Currently viewing the tag: "baking"

by Denise Valentine

Hello, everyone. Now that the children are out of school for the summer, you may be looking for some activities to keep them busy. Baking is always fun, and the best part is that they get to eat the finished product.

These “7 Layer Cookie Bars” provide the perfect opportunity to let the kids help create the recipe. You can let them sprinkle on the layers, and when they are finished baking, they can enjoy the delicious cookies with a big glass of cold milk.

I hope you have a wonderful summer!

7 Layer Cookie Bars

1/2 cup butter, melted                                

1 cup semi-sweet chocolate chips

1 1/2 cups graham cracker crumbs    

1 cup butterscotch flavored chips

1 (14 oz.) can sweetened condensed milk                    

1 1/3 cups flaked coconut

1 cup chopped nuts (optional)

Preheat oven to 350 degrees.  Pour melted butter into a 9 x 13 inch baking pan. Sprinkle graham cracker crumbs over butter; pour sweetened condensed milk evenly over crumbs. Top with remaining ingredients; press down firmly.

Bake 25 to 30 minutes or until lightly browned. Cool. Chill if desired. Cut into bars. Store loosely covered at room temperature.

The Supermarket Gourmet, Buck Reed

We all have seen it on reality shows, at the movies, and even in Disney cartoons. The angry chef. It is almost cliché to say one plate of under- or over-cooked risotto might send them into a tirade—an over-cooked steak might bring you close to being stabbed, or an under-cooked piece of fish might get you sent home. They portray themselves as culinary masters who are one dish away from acting like murderous madmen, bent on destroying anyone in their way. The truth is, it is not an act.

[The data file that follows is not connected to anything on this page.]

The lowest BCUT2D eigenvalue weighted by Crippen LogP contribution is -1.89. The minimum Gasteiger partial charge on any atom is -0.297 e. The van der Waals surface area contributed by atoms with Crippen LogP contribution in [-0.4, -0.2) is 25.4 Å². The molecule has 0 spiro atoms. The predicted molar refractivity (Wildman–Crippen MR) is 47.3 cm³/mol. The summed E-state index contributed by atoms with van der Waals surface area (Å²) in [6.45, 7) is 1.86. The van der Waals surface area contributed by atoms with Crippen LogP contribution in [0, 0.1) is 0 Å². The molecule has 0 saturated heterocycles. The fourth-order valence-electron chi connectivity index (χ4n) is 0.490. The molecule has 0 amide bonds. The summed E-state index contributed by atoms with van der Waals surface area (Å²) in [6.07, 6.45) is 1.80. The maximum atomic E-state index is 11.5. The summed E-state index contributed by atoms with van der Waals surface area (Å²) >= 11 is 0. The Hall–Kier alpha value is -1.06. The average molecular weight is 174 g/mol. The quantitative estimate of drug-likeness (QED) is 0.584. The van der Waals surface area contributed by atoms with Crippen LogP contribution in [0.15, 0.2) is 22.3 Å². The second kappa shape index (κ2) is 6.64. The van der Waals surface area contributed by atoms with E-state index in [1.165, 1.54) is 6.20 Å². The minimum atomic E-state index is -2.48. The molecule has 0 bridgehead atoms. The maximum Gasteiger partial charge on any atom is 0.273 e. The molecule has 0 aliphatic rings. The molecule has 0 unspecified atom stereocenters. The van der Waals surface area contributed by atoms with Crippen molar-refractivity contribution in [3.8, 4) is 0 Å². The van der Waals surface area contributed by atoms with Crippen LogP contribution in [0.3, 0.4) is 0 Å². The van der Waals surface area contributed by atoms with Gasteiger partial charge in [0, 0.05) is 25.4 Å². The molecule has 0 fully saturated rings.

The nice guy executive chef, the benevolent leader of the brigade is a myth, the white whale, an out-and-out unicorn, never to be seen in a professional kitchen.

If this is indeed who they are, then I submit that bakers are the complete opposite. I say baker, because I am a cook who is comfortable baking, equally a rarity in the culinary world. I learned to first bake in the U.S. Navy, where you do what you were ordered, and the better you did a job, the more they left you alone. When I left the service, I worked as a line cook in an upscale restaurant; I spent two weeks learning baking—there, called pastry chef—from a wonderful person who had the patience of Job, coupled with the meticulous adherence to detail any master chef would have envied. She was exacting, but kind, a good teacher who critiqued without demeaning.

I believe all good bakers have this quality. Yes, I have known a few bakers who did not possess these qualities, but then I do not think they were very good bakers.

If you ask a chef/cook why he doesn’t like baking, you almost always get the answer that they do not like measuring everything. Great cooks do not really even need recipes. Some will tell you that it is boring, that there is no room for creativity. Nothing could be further from the truth. There is always a fruit or vegetable right around the corner coming into season that you can try to figure out how to work into a recipe. Or you can try a different flour or sugar that might change the texture of your cookie. Some might even say it is an easy win, that slapping some chocolate on a pastry and hitting it with some booze is far easier than, say, seasoning a soup. They will say everyone applauds the dessert course, but the unsung hero is the guy who perfectly cooked your steak. But few realize that the true master of baking is in the basics. It is all about the appreciation of the ingredients and discipline of the techniques that make the baker. That is where the caring starts. That is where the respect makes a difference. That is where the love comes in.

At the end of the day, I am still a cook who knows how to bake, but truth be known, I would never call myself a pastry chef.